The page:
Breast Cancer Patients Can Pause Treatment to Have a Baby, Study Finds
Tietjen, an international trade manager in Atlanta, was worried about what her diagnosis meant for her ability to become a mother.
Since her cancer was in its early stages, Tietjen was able to skip chemotherapy, which can cause infertility. After undergoing a lumpectomy and sentinel lymph node biopsy, Tietjen was prescribed endocrine therapy, a hormone-blocking treatment that could harm a developing fetus if taken in conjunction with pregnancy.
Tietjen feared that endocrine therapy—which can last between five and 10 years—would take the bulk of her childbearing stage of life.
"I felt emotionally and physically ready to start a family," Tietjen said. "But I wasn’t going to do something outside the standard of care and risk my cancer coming back."
A few years into her treatment, though, Tietjen heard promising preliminary data from a clinical trial called POSITIVE (Pregnancy Outcome and Safety of Interrupting Therapy for Women with Endocrine Responsive Breast Cancer). Early evidence suggested patients who interrupted endocrine therapy were able to conceive and deliver healthy babies while not increasing their risk of recurrence.
Encouraged by the study's early findings, Tietjen spoke to her doctor about pausing her own hormone-blocking treatment before her five-year mark to attempt to get pregnant.
"We looked at the data together and made an informed, shared decision [to take a break]," Tietjen said.
Six months after pausing treatment, Tietjen and her husband conceived.
Fast-forward to the present day and the couple has a 2-year-old daughter. Tietjen, who has resumed endocrine treatment, now works as associate director for corporate and foundation relations at Living Beyond Breast Cancer (LBBC), a national nonprofit organization that offers resources and support.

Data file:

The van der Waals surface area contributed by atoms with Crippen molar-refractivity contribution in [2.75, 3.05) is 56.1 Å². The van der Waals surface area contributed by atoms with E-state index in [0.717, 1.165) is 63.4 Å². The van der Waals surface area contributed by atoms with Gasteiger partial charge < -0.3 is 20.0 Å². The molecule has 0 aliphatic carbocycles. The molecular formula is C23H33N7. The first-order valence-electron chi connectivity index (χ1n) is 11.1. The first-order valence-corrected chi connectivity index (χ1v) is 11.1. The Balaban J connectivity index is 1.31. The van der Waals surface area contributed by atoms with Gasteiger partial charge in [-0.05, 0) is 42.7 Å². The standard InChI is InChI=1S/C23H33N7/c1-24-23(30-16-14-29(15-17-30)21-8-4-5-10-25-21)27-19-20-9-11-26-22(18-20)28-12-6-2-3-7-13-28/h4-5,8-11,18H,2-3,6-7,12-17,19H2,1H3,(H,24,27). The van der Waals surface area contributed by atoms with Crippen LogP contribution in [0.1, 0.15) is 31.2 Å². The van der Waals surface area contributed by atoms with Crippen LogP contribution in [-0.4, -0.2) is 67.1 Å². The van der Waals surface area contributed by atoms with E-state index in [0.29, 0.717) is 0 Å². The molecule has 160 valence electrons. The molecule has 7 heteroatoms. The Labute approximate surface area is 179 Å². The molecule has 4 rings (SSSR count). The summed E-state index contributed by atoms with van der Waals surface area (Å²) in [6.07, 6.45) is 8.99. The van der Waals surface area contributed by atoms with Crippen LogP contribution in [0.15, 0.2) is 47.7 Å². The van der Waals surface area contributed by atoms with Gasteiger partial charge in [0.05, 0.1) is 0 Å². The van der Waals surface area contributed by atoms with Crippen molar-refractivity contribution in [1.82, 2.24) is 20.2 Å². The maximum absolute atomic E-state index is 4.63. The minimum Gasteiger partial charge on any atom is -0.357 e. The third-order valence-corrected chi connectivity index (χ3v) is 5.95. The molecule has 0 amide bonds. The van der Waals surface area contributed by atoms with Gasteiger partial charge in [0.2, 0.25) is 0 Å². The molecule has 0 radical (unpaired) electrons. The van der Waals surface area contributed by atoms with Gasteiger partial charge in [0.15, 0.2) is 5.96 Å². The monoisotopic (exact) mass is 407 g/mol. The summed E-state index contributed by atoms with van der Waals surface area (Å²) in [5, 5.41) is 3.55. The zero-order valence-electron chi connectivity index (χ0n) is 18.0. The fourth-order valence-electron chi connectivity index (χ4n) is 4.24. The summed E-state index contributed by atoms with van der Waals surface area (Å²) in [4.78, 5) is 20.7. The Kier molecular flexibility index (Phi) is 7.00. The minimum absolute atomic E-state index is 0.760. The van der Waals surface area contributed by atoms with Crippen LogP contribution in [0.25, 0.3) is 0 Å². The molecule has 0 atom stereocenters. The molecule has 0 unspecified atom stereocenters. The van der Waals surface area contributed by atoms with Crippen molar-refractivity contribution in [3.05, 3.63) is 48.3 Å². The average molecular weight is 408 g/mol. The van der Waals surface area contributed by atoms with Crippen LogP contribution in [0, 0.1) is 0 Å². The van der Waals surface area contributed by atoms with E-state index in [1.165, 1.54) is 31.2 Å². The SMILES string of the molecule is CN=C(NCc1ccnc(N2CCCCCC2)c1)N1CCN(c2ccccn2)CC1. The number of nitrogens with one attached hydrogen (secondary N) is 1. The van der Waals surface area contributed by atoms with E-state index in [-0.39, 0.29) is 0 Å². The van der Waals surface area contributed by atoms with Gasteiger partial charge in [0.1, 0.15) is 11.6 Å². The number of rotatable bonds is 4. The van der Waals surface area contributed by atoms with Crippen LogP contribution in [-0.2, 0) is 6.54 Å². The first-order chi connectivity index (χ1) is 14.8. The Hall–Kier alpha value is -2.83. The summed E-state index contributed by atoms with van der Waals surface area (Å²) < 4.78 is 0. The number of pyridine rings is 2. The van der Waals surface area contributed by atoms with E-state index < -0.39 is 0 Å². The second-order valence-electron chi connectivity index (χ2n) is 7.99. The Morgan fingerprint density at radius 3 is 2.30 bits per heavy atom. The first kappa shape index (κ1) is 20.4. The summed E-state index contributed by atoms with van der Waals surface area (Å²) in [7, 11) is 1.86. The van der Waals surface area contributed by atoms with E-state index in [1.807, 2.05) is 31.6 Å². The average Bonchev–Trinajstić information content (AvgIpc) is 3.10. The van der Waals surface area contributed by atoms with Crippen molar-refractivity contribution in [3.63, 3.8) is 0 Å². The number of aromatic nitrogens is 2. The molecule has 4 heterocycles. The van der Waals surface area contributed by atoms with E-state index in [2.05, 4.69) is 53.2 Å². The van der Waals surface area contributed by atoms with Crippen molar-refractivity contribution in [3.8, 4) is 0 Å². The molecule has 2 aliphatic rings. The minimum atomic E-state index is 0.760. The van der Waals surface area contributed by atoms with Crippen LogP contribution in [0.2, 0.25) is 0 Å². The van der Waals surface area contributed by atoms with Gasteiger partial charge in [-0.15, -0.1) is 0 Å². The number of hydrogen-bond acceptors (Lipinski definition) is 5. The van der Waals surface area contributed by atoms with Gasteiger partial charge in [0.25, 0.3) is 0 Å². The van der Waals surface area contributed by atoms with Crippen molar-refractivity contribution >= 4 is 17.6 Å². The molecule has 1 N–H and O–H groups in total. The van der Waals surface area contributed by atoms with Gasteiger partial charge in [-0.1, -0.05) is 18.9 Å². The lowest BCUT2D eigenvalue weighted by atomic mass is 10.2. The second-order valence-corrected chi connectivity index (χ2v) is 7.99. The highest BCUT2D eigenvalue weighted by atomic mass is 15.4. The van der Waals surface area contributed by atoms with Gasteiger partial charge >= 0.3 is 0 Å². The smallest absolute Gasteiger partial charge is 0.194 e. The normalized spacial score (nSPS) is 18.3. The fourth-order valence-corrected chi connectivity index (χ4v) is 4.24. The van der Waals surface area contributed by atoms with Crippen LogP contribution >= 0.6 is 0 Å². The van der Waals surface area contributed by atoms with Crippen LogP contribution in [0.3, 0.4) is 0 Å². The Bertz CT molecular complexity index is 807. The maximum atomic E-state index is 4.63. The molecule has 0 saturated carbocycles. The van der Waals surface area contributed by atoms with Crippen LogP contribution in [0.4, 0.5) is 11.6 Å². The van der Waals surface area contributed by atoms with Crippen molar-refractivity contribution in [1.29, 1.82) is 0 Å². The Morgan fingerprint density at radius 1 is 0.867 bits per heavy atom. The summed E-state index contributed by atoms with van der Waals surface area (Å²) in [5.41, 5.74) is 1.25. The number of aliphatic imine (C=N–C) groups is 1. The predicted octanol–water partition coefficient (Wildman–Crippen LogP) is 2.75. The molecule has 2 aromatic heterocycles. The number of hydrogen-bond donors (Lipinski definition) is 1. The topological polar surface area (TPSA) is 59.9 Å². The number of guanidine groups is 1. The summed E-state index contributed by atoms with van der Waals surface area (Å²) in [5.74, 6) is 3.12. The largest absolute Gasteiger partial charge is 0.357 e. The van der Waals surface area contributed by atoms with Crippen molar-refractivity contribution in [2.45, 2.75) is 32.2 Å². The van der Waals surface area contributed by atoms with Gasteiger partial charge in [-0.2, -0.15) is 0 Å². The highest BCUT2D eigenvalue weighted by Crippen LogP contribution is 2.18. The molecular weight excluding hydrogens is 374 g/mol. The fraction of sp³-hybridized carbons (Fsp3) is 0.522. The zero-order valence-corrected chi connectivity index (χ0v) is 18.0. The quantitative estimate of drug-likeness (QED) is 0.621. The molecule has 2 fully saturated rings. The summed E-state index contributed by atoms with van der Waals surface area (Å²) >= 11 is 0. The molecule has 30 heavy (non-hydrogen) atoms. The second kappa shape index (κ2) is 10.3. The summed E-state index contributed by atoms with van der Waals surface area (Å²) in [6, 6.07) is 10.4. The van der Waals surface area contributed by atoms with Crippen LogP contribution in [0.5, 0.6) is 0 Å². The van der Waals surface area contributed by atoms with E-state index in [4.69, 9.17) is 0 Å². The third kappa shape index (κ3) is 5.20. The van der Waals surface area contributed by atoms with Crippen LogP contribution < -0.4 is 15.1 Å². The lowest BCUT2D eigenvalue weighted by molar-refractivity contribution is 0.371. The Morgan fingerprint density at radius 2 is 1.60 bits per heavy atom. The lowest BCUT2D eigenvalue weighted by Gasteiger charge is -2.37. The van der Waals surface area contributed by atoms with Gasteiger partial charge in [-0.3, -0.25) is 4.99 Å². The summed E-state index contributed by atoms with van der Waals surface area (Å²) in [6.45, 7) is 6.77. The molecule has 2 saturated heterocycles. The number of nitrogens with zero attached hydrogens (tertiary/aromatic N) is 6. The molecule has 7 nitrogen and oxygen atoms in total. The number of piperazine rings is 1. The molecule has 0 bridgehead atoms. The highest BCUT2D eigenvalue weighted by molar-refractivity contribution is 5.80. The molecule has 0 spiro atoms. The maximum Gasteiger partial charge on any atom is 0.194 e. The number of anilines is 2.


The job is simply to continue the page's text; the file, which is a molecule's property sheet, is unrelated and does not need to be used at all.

About the POSITIVE trial
The most recent results of the clinical trial were presented in December 2022 at the San Antonio Breast Cancer Symposium. The latest information reaffirms preliminary data, suggesting parents can safely pause hormone treatment for up to two years to conceive, deliver and breastfeed without increasing the risk of cancer recurrence.
The study, which began in December 2014, involved 518 participants between the ages of 27 and 42. In order to qualify, participants had to have hormone receptor-positive breast cancer treated with adjuvant endocrine therapy for 18 to 30 months, in addition to having the desire to conceive.
Participants paused hormone blockers for up to two years to get pregnant, deliver and breastfeed. After a pregnancy attempt or success, participants were encouraged to resume endocrine therapy.
After three years, about 9 percent of participants saw cancer recurrence, a similar rate experienced by people in a separate study who stayed on hormone treatment. More than 300 babies were born to study participants.
"What's wonderful about the POSITIVE results is that it shows us that sequencing off of hormone-blocking medication for a period of time to achieve pregnancy and childbirth, and then going right back to treatment and completing it afterward, is not associated with any increased risk," said Virginia F. Borges M.D., M.M.Sc., a medical oncologist and member of Living Beyond Breast Cancer's medical advisory board, who was involved in the study.
"Natural fertility begins to decline somewhere around 34, 35 years of age, on average," she explained. "So if you take a woman who's diagnosed [with breast cancer] at 30, 32, who has not yet had the opportunity to have children but wants them, if you're asking her to be on treatment for five to 10 years, that could easily put her beyond the point of her natural fertility.
"[The trial] is really fantastic because it makes sure we are affording the opportunity [to conceive] to women who might not have that opportunity later after their hormone therapy was completed," Borges said.